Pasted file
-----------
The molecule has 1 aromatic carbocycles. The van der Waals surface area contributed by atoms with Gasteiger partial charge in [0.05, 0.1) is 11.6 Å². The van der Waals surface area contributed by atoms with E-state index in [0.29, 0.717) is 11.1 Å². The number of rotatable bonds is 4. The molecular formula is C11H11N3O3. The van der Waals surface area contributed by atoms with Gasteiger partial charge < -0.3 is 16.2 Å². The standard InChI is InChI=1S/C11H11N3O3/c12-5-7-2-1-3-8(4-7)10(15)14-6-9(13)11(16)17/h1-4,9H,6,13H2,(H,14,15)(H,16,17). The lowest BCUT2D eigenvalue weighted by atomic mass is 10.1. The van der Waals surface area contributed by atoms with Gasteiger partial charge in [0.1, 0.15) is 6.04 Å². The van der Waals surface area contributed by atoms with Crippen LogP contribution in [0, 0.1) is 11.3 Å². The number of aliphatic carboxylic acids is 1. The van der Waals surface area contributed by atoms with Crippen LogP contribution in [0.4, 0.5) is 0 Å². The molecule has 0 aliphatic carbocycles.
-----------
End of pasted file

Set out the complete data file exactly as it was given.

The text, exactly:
The molecule has 1 aromatic carbocycles. The van der Waals surface area contributed by atoms with Gasteiger partial charge in [0.05, 0.1) is 11.6 Å². The van der Waals surface area contributed by atoms with E-state index in [0.29, 0.717) is 11.1 Å². The number of rotatable bonds is 4. The molecular formula is C11H11N3O3. The van der Waals surface area contributed by atoms with Gasteiger partial charge < -0.3 is 16.2 Å². The standard InChI is InChI=1S/C11H11N3O3/c12-5-7-2-1-3-8(4-7)10(15)14-6-9(13)11(16)17/h1-4,9H,6,13H2,(H,14,15)(H,16,17). The lowest BCUT2D eigenvalue weighted by atomic mass is 10.1. The van der Waals surface area contributed by atoms with Gasteiger partial charge in [0.1, 0.15) is 6.04 Å². The van der Waals surface area contributed by atoms with Crippen LogP contribution in [0, 0.1) is 11.3 Å². The number of aliphatic carboxylic acids is 1. The van der Waals surface area contributed by atoms with Crippen LogP contribution in [0.4, 0.5) is 0 Å². The molecule has 0 aliphatic carbocycles.